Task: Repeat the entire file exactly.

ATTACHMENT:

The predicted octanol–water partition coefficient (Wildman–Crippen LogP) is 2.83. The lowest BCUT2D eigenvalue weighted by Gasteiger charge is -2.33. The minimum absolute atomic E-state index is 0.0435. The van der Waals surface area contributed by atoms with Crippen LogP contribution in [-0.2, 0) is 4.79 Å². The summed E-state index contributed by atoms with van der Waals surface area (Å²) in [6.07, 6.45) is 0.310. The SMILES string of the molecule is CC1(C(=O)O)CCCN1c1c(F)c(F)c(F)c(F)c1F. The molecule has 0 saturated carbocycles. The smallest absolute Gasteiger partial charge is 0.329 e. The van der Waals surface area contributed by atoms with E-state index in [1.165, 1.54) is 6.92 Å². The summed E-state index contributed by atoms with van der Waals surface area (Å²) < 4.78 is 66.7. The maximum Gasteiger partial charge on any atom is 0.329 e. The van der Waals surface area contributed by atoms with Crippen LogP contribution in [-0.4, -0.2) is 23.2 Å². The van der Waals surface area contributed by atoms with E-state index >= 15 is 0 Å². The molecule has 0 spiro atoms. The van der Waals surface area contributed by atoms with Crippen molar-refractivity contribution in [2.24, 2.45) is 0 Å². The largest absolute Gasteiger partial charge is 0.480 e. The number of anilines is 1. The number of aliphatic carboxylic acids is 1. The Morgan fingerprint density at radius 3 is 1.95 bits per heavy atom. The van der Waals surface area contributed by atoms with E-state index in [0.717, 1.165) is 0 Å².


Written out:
The predicted octanol–water partition coefficient (Wildman–Crippen LogP) is 2.83. The lowest BCUT2D eigenvalue weighted by Gasteiger charge is -2.33. The minimum absolute atomic E-state index is 0.0435. The van der Waals surface area contributed by atoms with Crippen LogP contribution in [-0.2, 0) is 4.79 Å². The summed E-state index contributed by atoms with van der Waals surface area (Å²) in [6.07, 6.45) is 0.310. The SMILES string of the molecule is CC1(C(=O)O)CCCN1c1c(F)c(F)c(F)c(F)c1F. The molecule has 0 saturated carbocycles. The smallest absolute Gasteiger partial charge is 0.329 e. The van der Waals surface area contributed by atoms with E-state index in [1.165, 1.54) is 6.92 Å². The summed E-state index contributed by atoms with van der Waals surface area (Å²) < 4.78 is 66.7. The maximum Gasteiger partial charge on any atom is 0.329 e. The van der Waals surface area contributed by atoms with Crippen LogP contribution in [-0.4, -0.2) is 23.2 Å². The van der Waals surface area contributed by atoms with E-state index >= 15 is 0 Å². The molecule has 0 spiro atoms. The van der Waals surface area contributed by atoms with Crippen molar-refractivity contribution in [2.24, 2.45) is 0 Å². The largest absolute Gasteiger partial charge is 0.480 e. The number of anilines is 1. The number of aliphatic carboxylic acids is 1. The Morgan fingerprint density at radius 3 is 1.95 bits per heavy atom. The van der Waals surface area contributed by atoms with E-state index in [0.717, 1.165) is 0 Å².